To create a video sequence, you’ll need to upload every single video in your sequence into the Ads Manager. Go ahead and create all of your ads, leaving the targeting blank or randomly targeting a country. You’ll need to publish all the ads and immediately turn the campaigns off so they don’t run. This is because you can’t create a Custom Audience off of a video until you actually upload that video (duh). Even if the videos you’re using have already been uploaded, you’ll need to do it fresh, as your existing videos will already have views, causing those people to see them out of sequence once everything is up and running.
This is very important: You MUST create a NEW Ad Set for EACH video ad. This will not work at all if you put all videos in the same ad set, as you will have custom targeting settings for each video.
There are other ways to upload your videos for audience set up, but the above is the one I usually use. I’ll sometimes upload each ad, then create the next audience in the sequence and apply it one by one, but that’s a bit harder to walk you through if you aren’t already very familiar with the concept. Once you’ve done it for a while and gotten used to it, you may find that to be more efficient – and I’ll try to do a follow-up article at some point explaining the method.
Now, you’ll need to create a Custom Audience for each of your videos. You’ll find this in the “Engagement” section if you’ve never used it before. You will be able to choose your percentage of video watched, and the video(s) you want to apply the criteria to. The percentage you use to move people to the next video in the sequence will vary depending on your objectives. I usually set the first video in the sequence at only 25%, to push people into the funnel easier. Once in your sequencing funnel, I usually only move people to the next stage after they’ve watched 75-95% of the current video. This will obviously depend on your media and objectives. If you don’t have your CTA or critical info until the end of your video, you’ll need to set it at 95%.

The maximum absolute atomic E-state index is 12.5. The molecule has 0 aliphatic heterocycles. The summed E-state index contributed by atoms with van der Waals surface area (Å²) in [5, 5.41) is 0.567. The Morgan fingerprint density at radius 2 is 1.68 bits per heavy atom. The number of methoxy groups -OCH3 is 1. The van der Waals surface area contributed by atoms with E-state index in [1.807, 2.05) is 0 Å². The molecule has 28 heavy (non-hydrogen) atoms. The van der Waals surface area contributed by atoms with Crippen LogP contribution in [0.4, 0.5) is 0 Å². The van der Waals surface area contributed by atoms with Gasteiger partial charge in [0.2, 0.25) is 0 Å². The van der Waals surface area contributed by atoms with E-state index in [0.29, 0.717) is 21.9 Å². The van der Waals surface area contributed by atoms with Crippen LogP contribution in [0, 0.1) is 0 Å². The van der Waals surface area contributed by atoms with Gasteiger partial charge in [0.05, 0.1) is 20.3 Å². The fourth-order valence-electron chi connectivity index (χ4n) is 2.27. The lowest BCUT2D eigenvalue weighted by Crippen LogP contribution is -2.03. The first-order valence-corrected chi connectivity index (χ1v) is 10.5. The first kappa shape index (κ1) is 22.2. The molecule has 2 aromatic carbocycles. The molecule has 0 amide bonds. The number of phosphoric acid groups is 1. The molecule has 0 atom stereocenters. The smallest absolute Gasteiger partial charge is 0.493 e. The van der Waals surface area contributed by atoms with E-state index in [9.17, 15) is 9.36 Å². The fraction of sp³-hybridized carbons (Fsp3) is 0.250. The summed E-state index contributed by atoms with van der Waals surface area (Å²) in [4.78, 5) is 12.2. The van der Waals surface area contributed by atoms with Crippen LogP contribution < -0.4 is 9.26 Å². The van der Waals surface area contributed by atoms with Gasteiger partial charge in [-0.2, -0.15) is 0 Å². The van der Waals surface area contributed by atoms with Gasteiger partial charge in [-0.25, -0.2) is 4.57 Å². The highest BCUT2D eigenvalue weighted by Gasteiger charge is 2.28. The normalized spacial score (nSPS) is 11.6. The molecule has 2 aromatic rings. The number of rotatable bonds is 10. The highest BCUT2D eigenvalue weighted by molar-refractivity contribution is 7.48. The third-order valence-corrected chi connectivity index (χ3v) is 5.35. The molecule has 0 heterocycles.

Do this for each of your videos. I usually label them [VIDEONAME] – [%%]% vv, or “Video 1 – 75% vv” – “vv” meaning “video views.”
After this, you’ll want to go back into your ad sets that you’ve created. On Video 1, you’ll target your current audience – whoever that may be. No narrowing. On the ad set for Video 2, you’ll add two Custom Audiences. First, include “Video 1 – 25% vv,” if you used my labeling system. Then, EXCLUDE “Video 2 – 95% vv,” or whatever you set it to. This last step makes sure that they’ll stop seeing each video in the sequence after they’ve watched it. For Video 3, you’ll include “Video 2 – 95% vv” and EXCLUDE “Video 3 – 95%” and so on.
The end of your sequence will depend on your overall marketing objectives. In most cases, the setup will be the same, just without the exclusion audience.
Your overall setup will vary widely depending on your specific marketing goals and sales funnel. I highly recommend creating a mindmap and fleshing everything out before beginning – otherwise you’ll be far more error-prone, and the task will take far longer. I prefer the free version of SimpleMind for this.
If you read this and understood it, please leave me a comment with feedback and any questions you have. I’m going to work on creating a more detailed walk through, and it’ll be helpful to know what information I should add.
Thanks, and see you next time.
Disclaimer: You probably expect a sales pitch now. Nah. I’m just a nerd that likes writing. I hope you enjoy it.